Detectives, Dames, and Justice: Blues and Bullets [Review]

Noir is a style that has been incorporated into video games because of the storytelling potential of “A city with no hope”. “Detectives”, “Dames”, and “Justice” makes for a great story, and with the right mechanics it can create a memorable game. Previous games such as Bioshock: Burial at Sea, The Wolf among Us, Hotel Dusk, Snatcher, Indigo Prophecy, Grimm Fandango (this is going further than I care to admit) have received great praise or became cult classics. Developed by A Crowd of Monsters, Blue and Bullets is a rather ambitious title in which you play Elliot Ness, the main protagonist and sole reason for Al Capone’s incarceration. Al Capone is back, not as an enemy, but as someone looking for help as he employs Ness to find his daughter and (in true noir style) uncover a conspiracy that’ll blow his world wide open.

Blues and Bullets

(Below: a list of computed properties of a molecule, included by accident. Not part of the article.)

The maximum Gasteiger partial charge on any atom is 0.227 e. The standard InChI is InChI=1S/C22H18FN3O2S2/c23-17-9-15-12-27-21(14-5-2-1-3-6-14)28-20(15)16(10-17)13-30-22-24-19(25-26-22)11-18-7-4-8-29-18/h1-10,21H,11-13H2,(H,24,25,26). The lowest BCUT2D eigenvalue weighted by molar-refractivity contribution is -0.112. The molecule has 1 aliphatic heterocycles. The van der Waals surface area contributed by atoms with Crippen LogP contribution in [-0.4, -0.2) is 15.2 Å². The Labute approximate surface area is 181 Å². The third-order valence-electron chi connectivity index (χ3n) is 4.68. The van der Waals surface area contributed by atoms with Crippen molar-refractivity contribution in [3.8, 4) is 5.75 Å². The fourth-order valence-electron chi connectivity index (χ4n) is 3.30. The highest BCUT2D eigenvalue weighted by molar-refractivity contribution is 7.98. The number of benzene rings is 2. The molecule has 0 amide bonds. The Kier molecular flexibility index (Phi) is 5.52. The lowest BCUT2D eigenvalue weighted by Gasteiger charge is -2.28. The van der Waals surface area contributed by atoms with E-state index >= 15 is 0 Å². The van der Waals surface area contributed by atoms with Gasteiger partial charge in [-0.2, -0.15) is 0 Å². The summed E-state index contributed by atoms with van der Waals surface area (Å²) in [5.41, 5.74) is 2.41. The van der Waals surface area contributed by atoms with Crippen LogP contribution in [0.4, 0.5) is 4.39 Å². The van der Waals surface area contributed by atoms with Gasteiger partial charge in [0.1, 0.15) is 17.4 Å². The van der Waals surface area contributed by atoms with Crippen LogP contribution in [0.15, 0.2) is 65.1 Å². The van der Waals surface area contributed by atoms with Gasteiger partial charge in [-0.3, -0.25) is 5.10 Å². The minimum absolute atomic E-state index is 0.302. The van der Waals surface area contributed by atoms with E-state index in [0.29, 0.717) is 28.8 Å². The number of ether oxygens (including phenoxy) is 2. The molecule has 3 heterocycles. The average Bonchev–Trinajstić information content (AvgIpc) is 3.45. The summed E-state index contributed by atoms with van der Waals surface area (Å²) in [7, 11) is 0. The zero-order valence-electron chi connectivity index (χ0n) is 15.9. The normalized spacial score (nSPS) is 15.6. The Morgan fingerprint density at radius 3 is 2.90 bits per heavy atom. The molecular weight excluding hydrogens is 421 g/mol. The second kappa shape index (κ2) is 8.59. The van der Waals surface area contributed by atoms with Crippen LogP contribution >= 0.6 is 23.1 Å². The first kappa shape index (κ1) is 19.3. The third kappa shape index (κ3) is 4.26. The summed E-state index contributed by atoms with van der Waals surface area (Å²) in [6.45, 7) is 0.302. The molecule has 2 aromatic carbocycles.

A Crowd of Monsters
Score
3.9\5
  •  
    Visual presentation is unique and clean.
  •  
    Great soundtrack.
  •  
    Investigation mechanics of crime scenes were well done and engaging.
  •  
    Suffers from Episode 1 syndrome, extremely slow paced progression.
  •  
    Voice overs seem reminiscent of Dick Tracy villains at times due to how exaggerated they sound.
  •  
    On rail cover based shooting should have been regular cover based shooting.

Let’s put L.A. Noire and Sin City in a blender, and the smoothie you get is Blues and Bullets. Set in an alternate universe in the 1950s where the Hindenburg disaster never happened and Al Capone didn’t die in the late 40s. As a matter of fact you play as Elliot Ness, the ex-detective who’s the prime reason why Al Capone was incarcerated. Now running a dinner, a proposition from the newly released Al Capone extends his hand for help to the man who put him behind bars. We follow Ness in this Noir-style adventure game to uncover the beginnings of an epic story in the first of five episodic release.

This game was reviewed on PC.
A review copy was provided for this review.

META

Video gaming runs in his blood. Andres' earliest memories have games involved in it, whether it be the now-endangered arcades or home consoles. Video games are nothing more than elaborate puzzles to be solved which drives him to beat as many as he can. He truly enjoys the culture of video gaming and doesn't discriminate any genres to play. Except sports games, they suck.

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